Woke before dawn to a thunderstorm crashing through the mountains, sheet lightning and a torrential downpour just before dawn. Joy, because we are facing water restrictions and the garden is dry as a bone.
Made coffee and sat watching streaming news updates on the bombing of Libya. My continent, more violence, more tragedy, more casualties. Possibly an end to tyranny, but at a price. Scenes of desolation in Japan, broken toys in a field of grey mud, restraint and dignity despite the overwhelming grief..
A local farmer called and asked if I want crates of drumhead cabbages at a discount. I quailed at the prospect of salting and pickling jars full of cabbage, but we may be in for a tough winter and I need to plan ahead. Out here many people are poor and hungry and although produce is plentiful at times, there are months of getting by on lentils and brown rice with a little bacon. The plus factor is that out here the Xhosa people live well into their 90s unless they are stricken with TB or Aids. No heart disease, no food allergies, no proliferating cancers, no obesity or diabetes, no urban pollution or stress. A simple diet and hard exercise beats Western uxoriousness hands down.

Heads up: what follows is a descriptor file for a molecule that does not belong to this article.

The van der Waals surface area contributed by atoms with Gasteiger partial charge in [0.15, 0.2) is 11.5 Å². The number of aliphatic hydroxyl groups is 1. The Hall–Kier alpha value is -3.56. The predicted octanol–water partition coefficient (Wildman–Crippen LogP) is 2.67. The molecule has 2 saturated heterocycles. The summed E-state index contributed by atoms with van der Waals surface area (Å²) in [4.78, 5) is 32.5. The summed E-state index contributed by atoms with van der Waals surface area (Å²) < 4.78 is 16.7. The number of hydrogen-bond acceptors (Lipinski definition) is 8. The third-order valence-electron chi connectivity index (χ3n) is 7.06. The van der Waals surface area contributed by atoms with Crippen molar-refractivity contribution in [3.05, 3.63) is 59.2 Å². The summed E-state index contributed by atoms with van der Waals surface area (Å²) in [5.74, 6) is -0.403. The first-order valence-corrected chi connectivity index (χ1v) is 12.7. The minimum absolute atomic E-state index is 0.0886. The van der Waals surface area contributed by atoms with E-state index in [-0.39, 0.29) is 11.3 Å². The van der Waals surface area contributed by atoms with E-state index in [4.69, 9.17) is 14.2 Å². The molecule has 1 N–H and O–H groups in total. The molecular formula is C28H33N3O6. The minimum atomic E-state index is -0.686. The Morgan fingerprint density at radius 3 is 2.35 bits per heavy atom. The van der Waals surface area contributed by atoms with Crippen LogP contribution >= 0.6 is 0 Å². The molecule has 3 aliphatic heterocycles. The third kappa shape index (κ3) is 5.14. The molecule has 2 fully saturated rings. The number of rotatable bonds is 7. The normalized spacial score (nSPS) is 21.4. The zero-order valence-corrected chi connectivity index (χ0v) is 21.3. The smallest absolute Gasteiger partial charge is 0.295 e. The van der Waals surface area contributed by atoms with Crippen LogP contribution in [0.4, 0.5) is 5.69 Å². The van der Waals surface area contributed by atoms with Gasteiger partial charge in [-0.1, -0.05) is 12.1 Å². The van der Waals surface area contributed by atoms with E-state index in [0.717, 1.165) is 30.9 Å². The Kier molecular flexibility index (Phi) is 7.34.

The plectranthus is in flower, lilac and mauve spires everywhere. Black elderberries tumbling down from neighbouring trees, rosehips and the olive trees thickening with glossy green olives that will blacken and ripen by the end of May. A friend has had a miscarriage and stays indoors weeping and looking at hand-knitted booties. Another friend with family in Italy is starting a local garden nursery to be filled with herbs and fruit trees and old roses that grew on Corsica when Napoleon was a boy. Life in all its heartbreak and abundance.